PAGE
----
Artstetten Castle traces its origins back to the 13th century. Over the years, numerous families have resided at the estate, renovating the castle to suit the times and their tastes. In 1823, the castle was acquired by Austrian Emperor Franz I. His influence can be seen in the configuration of the residence’s chestnut trees.
Two of Artstetten’s most famous and tragic occupants were the Archduke Franz Ferdinand and his wife, the Duchess von Hohenberg. [They raised three children at the estate; a fourth arrived stillborn in 1908. In 1910, Ferdinand ordered the construction of a family crypt underneath the castle church.]
On June 28, 1914, Serbian separatists carried out a conspiracy to assassinate the Archduke and Duchess as they visited Sarajevo. After a series of missteps, 20-year-old Gavrilo Princip fired two shots into the back seat of Ferdinand’s car, striking him in the neck and hitting the Duchess in her abdomen.
The shots proved fatal, and ultimately set in play a series of events that thrust the entire European continent into war.
The 2004 Artstetten Castle 10 euro silver coin commemorates the beauty of the historic Austrian landmark and also commemorates the memory of the Archduke and Duchess. The coin is the sixth and final design in the Austrian Mint’s Castles of Austria commemorative coin program.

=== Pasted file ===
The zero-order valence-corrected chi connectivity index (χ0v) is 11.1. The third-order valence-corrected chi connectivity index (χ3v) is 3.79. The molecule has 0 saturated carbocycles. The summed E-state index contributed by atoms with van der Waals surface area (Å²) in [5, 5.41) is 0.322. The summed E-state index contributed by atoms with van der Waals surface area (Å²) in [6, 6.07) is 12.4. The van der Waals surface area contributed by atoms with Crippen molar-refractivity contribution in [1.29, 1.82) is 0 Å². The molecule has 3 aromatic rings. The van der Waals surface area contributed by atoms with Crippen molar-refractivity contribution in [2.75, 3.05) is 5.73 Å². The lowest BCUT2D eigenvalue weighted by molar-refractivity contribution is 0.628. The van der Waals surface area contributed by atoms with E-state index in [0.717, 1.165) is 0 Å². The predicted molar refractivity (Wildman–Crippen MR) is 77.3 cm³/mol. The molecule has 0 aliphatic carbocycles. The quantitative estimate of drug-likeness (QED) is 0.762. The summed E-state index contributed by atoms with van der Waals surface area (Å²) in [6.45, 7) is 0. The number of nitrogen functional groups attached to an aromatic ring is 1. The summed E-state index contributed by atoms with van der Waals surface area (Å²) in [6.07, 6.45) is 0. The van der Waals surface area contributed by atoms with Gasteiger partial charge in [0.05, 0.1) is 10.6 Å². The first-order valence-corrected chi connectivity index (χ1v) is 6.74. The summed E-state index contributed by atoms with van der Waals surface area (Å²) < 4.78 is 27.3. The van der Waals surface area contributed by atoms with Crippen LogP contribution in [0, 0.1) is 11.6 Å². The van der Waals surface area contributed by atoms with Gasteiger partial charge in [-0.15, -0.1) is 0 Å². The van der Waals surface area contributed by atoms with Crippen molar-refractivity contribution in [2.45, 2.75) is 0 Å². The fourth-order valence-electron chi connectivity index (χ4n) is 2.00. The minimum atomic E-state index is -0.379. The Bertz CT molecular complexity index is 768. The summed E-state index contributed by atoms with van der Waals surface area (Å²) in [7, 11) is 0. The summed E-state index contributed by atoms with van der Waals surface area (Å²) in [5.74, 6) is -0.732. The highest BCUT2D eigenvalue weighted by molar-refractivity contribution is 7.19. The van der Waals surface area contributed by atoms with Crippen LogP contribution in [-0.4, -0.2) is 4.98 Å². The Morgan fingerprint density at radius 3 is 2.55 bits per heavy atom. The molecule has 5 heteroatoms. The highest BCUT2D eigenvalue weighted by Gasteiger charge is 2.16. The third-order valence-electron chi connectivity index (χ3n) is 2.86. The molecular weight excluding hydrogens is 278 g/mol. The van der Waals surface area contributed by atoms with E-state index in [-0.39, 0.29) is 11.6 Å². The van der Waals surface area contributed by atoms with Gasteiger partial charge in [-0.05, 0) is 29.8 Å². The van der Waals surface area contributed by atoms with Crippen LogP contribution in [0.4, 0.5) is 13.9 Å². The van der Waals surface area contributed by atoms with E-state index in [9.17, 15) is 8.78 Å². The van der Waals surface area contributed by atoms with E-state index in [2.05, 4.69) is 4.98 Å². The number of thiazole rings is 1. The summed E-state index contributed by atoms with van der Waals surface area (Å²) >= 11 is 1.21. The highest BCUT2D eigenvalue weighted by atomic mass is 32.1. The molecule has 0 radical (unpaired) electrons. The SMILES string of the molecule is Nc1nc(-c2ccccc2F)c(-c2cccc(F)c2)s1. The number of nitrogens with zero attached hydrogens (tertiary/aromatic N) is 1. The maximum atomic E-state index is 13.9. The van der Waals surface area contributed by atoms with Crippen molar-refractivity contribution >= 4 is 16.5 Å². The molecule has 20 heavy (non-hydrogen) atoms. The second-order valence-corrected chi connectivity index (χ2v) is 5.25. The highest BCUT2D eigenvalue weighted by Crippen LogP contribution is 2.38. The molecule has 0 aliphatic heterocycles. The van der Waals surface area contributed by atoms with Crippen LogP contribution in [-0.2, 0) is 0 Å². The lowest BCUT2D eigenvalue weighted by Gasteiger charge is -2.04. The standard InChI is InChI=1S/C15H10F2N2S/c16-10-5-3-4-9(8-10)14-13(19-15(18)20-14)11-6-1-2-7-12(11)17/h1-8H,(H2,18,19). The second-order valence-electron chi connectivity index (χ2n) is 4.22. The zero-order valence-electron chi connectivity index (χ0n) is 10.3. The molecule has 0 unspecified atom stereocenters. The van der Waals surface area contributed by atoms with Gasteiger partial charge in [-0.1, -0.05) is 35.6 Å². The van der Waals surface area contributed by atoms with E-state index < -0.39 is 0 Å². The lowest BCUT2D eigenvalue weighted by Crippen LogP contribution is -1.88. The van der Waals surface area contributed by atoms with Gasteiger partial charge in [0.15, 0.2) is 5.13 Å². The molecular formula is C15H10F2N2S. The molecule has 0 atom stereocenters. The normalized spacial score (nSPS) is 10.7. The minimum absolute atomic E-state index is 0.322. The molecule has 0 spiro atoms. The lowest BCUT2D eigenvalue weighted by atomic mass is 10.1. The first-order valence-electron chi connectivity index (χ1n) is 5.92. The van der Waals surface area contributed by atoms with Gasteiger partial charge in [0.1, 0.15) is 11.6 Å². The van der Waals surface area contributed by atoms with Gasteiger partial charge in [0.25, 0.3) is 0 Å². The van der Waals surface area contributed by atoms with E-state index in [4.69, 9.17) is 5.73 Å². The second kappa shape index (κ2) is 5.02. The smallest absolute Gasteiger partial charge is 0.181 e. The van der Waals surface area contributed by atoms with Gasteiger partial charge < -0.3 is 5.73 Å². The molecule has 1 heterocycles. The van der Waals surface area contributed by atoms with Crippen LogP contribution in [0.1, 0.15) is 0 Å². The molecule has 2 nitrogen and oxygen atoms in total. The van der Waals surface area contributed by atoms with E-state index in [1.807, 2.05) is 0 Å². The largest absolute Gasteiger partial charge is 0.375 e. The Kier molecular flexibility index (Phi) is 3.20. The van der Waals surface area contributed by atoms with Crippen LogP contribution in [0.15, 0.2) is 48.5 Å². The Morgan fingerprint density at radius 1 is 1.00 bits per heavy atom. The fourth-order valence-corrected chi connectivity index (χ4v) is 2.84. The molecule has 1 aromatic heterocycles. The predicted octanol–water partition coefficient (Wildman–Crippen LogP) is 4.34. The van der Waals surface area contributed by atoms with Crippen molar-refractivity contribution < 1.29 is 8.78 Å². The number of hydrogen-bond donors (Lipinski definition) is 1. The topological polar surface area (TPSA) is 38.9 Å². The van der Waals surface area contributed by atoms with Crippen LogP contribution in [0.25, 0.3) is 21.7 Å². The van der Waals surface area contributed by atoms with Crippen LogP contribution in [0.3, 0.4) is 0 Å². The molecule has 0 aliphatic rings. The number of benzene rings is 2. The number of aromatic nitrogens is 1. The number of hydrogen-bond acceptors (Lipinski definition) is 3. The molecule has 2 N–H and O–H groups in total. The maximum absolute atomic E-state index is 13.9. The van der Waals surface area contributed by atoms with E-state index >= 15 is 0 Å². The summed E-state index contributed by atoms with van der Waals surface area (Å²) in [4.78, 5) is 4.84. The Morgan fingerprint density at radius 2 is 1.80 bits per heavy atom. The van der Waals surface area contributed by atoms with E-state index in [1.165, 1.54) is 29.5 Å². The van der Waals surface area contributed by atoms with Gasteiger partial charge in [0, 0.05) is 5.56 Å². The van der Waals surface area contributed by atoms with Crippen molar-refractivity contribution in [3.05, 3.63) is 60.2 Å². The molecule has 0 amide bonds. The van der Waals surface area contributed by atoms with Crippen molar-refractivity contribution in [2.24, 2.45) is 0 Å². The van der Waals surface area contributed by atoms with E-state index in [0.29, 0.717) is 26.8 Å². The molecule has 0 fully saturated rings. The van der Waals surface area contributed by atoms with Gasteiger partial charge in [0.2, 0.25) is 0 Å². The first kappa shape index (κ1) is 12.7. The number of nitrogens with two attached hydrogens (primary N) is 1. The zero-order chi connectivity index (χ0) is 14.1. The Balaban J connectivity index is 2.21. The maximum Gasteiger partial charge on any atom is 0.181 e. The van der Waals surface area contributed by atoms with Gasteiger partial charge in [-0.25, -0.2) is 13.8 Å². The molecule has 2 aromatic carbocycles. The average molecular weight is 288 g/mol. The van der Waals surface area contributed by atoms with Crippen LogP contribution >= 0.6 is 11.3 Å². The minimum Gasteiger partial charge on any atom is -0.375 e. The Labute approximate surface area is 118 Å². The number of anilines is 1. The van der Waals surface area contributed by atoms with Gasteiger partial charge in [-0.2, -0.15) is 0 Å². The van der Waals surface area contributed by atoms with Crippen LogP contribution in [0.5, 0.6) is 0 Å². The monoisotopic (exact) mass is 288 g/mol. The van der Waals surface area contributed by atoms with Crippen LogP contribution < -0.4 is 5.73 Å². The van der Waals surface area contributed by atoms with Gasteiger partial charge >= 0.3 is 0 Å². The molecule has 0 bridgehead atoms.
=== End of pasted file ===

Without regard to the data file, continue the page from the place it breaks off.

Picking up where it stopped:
Designer: Thomas Pesendorfer
A view of the façade of Castle Artstetten as seen from the grounds; various shrubs and the property’s curving driveway are depicted in the foreground. Wrapping around the top of the coin, canted to the right is the inscription REPUBLIK ÖSTERREICH. Beneath and centered left is the inscription SCHLOSS ARTSTETTEN. In the exergue, the denomination 10 EURO and the year 2004. The designer’s initials “TP” are located on the driveway at the bottom of the stairway.
Designer: Herbert Wähner
A scene at the entrance gate of the Hohenberg Crypt at Arstetten Castle. Two portraits of right-facing Archduke Franz Ferdinand and his wife Duchess Sophie von Hohenberg are offset to the bottom left of the design, encircled in cameo. The two Austrian nobles were interned in the crypt after they were assassinated on June 28, 1914 in Sarajevo. The artist’s signature “H. WÄHNER” appears beneath the right column of the gate. Wrapping around the top of the coin are the inscriptions ERZHERZOG FRANZ FERDINAND and HERZOGIN SOPHIE v. HOHENBERG.